If any reader has a C.L.H., the writer would be interested to hear from you
One of only a few indigenous designs of watchmakers' lathe from the United Kingdom, the C.L.H. was manufactured by C. Levitt & Son of Stockton-on-Forest, near York. The maker's rather too succinct comment on their lathe was "Diecast with an alloy as strong as steel. Can be used right or left hand. Hollow precision ground mandrel with draw in spindle for 8 mm standard collets and step chucks. Adjustable bearings. Hardened T-rest. Ground runner with hollow and point centres. Fixed tailstock. Overall measurements: 8 in x 3 in". Although no confirmed date is available for the lathe's production (or any contemporary advertisement yet to be found) the C.L.H. is featured in the 1952 edition Donald Carle's book "The Watchmaker's and Model Engineer's Lathe") so one must assume that the lathe was a product of the 1940s. Confirming this, an example has been discovered (with a dull chrome finish) with a date, 1948, scratched into it; the lathe and its engraving can be seen towards the bottom of this page. Several versions of the C.L.H. are known to have been offered, including the conventionally arranged, Geneva-pattern No. 14 with its main castings in bronze, a 40 mm centre height and a spindle to take the 8 mm collets common to all C.L.H. lathes - and the almost identical No. 11, but this model having a bed so short that it was unable to mount a tailstock.
Designed to be clamped in a vice, the very rare bronze-body No. 7 is shown immediately below. Of simple, one-piece construction and 5.5-inches long, it was fitted with a ground spindle running directly in the material of the headstock - the casting being split on one side and fitted with clamp screws, a most unusual arrangement for this class of lathe yet one which, in practice, worked perfectly well. The 0.5-inch diameter spindle took 8 mm collets and was turned by a 2-step pulley overhung on its outboard end, a simple and cheap-to-produce solution. The tailstock was of the most basic kind with just a push-spindle 0.25-inches in diameter and a locking screw that bore directly against it. Following the company tradition of offering lathes without tailstocks, a No. 8 version was also produced; this was identical to the No. 7 but with a much shorter bed that was just long enough to mount the hand T-rest assembly.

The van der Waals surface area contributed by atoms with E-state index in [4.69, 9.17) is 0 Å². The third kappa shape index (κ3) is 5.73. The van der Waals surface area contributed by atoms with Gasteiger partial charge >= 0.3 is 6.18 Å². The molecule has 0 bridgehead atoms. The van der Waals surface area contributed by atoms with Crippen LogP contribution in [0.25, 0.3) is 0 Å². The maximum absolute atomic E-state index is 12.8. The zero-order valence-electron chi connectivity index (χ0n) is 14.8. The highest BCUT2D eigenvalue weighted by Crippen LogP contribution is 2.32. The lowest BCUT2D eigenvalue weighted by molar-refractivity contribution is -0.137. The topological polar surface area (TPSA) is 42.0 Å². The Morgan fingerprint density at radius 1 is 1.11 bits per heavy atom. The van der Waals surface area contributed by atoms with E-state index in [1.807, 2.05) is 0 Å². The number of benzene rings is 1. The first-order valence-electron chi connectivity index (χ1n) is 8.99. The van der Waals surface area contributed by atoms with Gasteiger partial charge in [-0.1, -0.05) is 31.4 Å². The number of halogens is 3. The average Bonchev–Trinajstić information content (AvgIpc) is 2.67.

Shown at the bottom of the page is what could be another version of the C.L.H. - though this is a much more complex machine that lacks any maker's marks and may well be by another manufacturer altogether.
Over page are two other types: one that might well be an early version with the simple split headstock bearings supported on slender posts, the other a heavier machine with a much superior specification. With a centre height of around 1.5" and a between-centres capacity of 5", the C.L.H. was obviously intended for larger watch and clock work and had a bed of very unusual configuration: being formed with two vertical faces at the front and back with a large single V-way at the top and a mirror image of that on the underside. Where the bed passed through the headstock the section changed to round, with a long round extension piece protruding several inches further- the purpose of which is not known though it might have been to accommodate an auxiliary pulley system to give a great range of speeds.
As found the lathe was held in a nicely-made, fitted wooden box complete with a screw-feed compound slide-rest assembly - the top slide being in steel. Although the cross slide lacked a micrometer dial, the swivelling top slide was so fitted, though it was far from satisfactory having lines engraved at well-spaced intervals and with hand-stamped digits. However, it could be zeroed and the locking mechanism was of the "face type" that prevented the setting from being upset at it was tightened. The tailstock had a substantial spindle that could well have been locked by a proper split-barrel arrangement. that could well be original.
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